For a better understanding of the invention, reference may be made to the following description of exemplary embodiments, taken in conjunction with the figures of the accompanying drawings, in which:

FIG. 1 is a top view of one embodiment showing a spoon in position inside the container;

FIG. 2 is a top view of the embodiment of FIG. 1, but showing the spoon in a position in which its bowl is only partially inserted into the container;

FIG. 3 is a top view of another embodiment of the invention, the view showing a spoon inserted into the container;

FIG. 4 is a top view of the embodiment of FIG. 3 with the spoon inserted with its bowl only part way in the container; and

FIG. 5 is a pictorial view showing the embodiment of the closure structure of the invention illustrated in FIGS. 1 and 2 in place on a container, a portion of the container being broken away to reveal a spoon inserted into the container.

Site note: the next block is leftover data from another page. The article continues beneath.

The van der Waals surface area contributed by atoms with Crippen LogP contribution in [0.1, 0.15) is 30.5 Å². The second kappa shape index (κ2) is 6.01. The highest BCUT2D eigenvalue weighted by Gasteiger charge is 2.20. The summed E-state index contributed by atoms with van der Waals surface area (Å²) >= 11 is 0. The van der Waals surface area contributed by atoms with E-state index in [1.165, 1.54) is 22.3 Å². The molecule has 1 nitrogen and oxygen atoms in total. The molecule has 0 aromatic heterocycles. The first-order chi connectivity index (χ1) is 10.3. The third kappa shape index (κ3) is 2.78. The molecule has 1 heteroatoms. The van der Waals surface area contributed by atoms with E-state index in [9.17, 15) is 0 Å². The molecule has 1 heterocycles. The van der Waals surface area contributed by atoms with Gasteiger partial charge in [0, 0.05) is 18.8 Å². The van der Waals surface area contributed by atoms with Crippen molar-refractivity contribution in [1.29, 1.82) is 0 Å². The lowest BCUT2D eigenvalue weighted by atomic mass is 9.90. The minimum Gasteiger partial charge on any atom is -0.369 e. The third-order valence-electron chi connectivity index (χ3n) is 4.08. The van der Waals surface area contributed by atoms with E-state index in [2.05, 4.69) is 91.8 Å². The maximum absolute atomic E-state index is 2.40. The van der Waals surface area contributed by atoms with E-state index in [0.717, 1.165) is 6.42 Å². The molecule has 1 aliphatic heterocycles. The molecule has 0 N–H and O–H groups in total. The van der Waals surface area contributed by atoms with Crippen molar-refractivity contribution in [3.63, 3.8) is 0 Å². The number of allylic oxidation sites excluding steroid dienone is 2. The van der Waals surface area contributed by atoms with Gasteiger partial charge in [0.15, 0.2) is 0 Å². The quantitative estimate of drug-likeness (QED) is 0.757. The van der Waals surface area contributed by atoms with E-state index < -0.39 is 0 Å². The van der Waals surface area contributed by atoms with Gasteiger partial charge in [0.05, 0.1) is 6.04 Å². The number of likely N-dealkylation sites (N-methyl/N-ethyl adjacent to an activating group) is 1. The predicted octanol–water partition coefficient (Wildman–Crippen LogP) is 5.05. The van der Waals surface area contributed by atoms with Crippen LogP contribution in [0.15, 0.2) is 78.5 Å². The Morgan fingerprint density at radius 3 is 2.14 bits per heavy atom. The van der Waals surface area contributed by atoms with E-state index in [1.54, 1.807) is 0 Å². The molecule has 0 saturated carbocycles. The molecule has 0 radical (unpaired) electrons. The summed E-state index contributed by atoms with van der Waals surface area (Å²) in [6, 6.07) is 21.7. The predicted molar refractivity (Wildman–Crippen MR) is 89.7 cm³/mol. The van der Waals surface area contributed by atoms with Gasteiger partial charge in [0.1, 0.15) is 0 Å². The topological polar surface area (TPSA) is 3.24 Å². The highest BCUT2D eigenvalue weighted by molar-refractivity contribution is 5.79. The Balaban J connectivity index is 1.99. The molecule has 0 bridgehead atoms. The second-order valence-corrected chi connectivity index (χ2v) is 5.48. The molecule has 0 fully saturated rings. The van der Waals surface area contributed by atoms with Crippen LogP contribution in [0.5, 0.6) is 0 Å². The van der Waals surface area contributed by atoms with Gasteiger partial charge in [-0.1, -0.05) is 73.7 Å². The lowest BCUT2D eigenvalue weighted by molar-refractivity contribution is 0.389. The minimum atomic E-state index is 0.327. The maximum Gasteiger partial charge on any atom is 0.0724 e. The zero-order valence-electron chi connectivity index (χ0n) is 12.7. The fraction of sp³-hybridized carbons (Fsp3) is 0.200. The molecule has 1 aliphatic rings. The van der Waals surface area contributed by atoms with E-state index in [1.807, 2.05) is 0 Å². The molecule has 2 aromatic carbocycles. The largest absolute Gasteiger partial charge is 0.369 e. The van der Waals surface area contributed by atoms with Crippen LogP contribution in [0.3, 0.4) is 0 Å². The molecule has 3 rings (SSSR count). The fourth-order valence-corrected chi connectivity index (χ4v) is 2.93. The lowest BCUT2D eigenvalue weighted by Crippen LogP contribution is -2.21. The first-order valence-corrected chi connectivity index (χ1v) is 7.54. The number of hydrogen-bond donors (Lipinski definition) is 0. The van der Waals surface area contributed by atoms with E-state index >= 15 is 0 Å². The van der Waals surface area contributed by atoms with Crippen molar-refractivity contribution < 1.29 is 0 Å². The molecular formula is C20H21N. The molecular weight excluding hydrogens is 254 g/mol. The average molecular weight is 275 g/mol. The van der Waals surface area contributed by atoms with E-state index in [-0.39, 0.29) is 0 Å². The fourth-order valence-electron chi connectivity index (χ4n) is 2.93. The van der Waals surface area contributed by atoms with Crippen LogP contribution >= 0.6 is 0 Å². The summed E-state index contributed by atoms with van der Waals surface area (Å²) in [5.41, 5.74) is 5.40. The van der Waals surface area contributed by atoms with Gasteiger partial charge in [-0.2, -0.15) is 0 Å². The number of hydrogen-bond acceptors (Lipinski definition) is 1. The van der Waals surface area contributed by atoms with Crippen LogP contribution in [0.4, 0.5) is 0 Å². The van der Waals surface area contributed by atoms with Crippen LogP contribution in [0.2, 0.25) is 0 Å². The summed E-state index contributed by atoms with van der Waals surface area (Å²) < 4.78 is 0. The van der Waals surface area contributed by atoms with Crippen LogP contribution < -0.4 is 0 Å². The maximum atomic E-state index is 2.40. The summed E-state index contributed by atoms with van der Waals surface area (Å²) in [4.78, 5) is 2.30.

Referring first of all to FIG. 5, the outlet structure, which is designated generally by the reference numeral 6, is adapted to be used on any suitable type of container, such as a plastic bottle 8, as illustrated, other types of bottles, boxes, and the like. In the embodiment shown in FIGS. 1, 2 and 5, the outlet structure 10 is in the form of a member 12 that is circular in plan and includes a thin body portion 12a having a downwardly extending flange 14 spaced a small distance inwardly of the perimeter of the body. The member 12 is dimensioned for accommodation within the neck 18 of the bottle with the perimeter of the body portion 12 overlying the upper edge of the neck. The outlet structure 10 may be force-fitted in the opening, or cooperative formations on the neck of the bottle and on the member providing a snap-on arrangement can be employed. These and other suitable ways of securing the outlet structure 10 to the receptacle 12 are well known to those skilled in the art and form no part of the present invention. Moreover, the closure structure might also be formed integrally with the container, rather than as a separate element. A removable and replaceable closure, such as a screw-on cap or a pivotable closure plate, for example, can be provided on the container where desired.